For Second- and Subsequent-Line Metastatic Castrate-Resistant Prostate Cancer, Surveyed Oncologists Indicate that Improved Symptom Control and Quality of Life is one of the Greatest Unmet Needs Surveyed U.S. Payers Are Most Receptive to Therapies Offering a Significant Median Overall Survival Benefit over Currently Available Therapies, According to a New Report from Decision Resources
BURLINGTON, Mass., June 5, 2013 /PRNewswire/ -- Decision Resources, one of the world's leading research and advisory firms for pharmaceutical and healthcare issues, finds that symptom control and quality of life is one of the factors the most influences surveyed U.S. and European oncologists' treatment decisions for second- and subsequent-line metastatic castrate-resistant prostate cancer (mCRPC), and that improved symptom control and quality of life is one of the greatest unmet needs in this indication. Interviewed thought leaders expressed optimism that cabozantinib (Exelixis's Cometriq) and radium-223 (Algeta/Bayer HealthCare's Xofigo) will have an advantage over sales-leading abiraterone (Johnson & Johnson/Janssen Biotech/Janssen-Cilag's Zytiga) on this attribute and will help to partially fulfill the large unmet need.
The DecisionBase 2013 report entitled Prostate Cancer (Second- and Subsequent-Line Metastatic Castrate-Resistant): What Advantages Do Surveyed Oncologists and Payers Believe Emerging Therapies Have to Offer in Order to Gain Traction in This Crowded and Competitive Market finds that surveyed U.S. managed care organization pharmacy directors are most willing to grant favorable formulary status to new second- and subsequent-line mCRPC therapies offering increased median overall survival (MOS) over currently available treatment options. Nevertheless, nearly half of the surveyed payers indicated that they would not reimburse a new therapy priced the same as enzalutamide (Medivation/Astellas Pharma's Xtandi) or higher that offered a three-month improvement in median overall survival over enzalutamide, most commonly stating insufficient clinical benefit to grant reimbursement.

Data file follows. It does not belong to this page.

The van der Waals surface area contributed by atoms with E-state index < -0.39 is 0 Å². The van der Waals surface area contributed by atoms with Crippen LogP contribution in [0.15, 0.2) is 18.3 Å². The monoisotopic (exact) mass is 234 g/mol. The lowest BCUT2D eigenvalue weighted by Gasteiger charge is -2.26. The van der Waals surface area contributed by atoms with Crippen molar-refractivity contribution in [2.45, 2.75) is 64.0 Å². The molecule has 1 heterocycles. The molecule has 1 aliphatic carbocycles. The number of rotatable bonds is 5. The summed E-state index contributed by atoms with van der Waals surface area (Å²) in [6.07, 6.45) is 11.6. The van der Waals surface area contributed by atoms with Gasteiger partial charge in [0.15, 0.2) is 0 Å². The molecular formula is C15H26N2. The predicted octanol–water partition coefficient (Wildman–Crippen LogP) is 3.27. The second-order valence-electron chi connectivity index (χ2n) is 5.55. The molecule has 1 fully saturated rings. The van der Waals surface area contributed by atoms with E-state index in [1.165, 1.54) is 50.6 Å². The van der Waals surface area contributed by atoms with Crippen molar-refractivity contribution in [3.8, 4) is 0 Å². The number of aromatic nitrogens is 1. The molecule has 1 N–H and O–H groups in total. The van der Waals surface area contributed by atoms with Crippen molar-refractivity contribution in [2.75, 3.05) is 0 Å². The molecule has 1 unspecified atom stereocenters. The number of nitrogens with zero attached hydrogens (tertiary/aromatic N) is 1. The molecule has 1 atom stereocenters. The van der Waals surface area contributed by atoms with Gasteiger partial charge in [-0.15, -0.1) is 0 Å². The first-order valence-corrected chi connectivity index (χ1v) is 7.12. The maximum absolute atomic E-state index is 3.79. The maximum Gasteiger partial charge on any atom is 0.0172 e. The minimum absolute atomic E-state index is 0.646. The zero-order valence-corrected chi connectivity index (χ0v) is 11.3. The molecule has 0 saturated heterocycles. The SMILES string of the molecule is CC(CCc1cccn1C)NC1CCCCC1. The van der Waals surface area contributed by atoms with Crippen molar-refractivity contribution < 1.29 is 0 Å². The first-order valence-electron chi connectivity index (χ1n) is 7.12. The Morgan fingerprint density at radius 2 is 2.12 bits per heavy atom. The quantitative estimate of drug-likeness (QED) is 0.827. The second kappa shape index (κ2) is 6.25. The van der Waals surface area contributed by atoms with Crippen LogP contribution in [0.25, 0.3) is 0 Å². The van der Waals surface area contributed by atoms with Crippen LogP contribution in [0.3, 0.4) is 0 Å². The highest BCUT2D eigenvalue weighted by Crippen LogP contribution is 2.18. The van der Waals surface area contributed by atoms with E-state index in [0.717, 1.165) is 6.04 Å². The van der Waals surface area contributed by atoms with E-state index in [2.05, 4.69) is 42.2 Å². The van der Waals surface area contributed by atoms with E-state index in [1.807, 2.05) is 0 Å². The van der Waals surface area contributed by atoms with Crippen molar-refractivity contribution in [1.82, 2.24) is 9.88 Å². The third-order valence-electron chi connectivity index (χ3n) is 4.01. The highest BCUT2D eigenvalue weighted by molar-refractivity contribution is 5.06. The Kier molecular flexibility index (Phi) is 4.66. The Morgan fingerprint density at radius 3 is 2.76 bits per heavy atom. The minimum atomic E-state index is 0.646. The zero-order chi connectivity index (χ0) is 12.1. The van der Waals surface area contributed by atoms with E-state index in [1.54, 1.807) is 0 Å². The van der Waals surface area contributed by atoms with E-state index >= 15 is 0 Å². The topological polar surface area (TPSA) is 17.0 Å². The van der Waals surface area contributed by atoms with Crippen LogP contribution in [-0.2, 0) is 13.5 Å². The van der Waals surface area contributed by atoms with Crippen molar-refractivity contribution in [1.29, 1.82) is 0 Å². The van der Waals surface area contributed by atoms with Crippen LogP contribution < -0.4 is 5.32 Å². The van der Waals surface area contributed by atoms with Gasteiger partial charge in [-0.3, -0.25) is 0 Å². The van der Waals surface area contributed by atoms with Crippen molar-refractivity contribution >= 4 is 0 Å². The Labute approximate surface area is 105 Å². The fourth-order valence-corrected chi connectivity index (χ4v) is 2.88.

The report also finds that surveyed U.S. oncologists would prescribe the emerging hormonal agent orteronel (Takeda/Millennium) to 25 percent of their second- and subsequent-line mCRPC patients - however, Decision Resources forecasts that orteronel will earn a more conservative patient share owing primarily to its late launch compared with its main competitors - abiraterone and enzalutamide - in the United States.
"Early-stage clinical data for orteronel are encouraging," said Decision Resources Senior Business Insight Analyst Dr. Karen Pomeranz. "Thought leaders are enthusiastic about hormonal therapies, in particular CYP17 inhibitors and state that they offer high efficacy and a more manageable safety and tolerability profile compared with that associated with standard chemotherapy. However, by the time orteronel will reach the market, the current hormonal therapies, abiraterone and enzalutamide, will have become well entrenched in the treatment algorithm for second- and subsequent-line mCRPC."
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SOURCE Decision Resources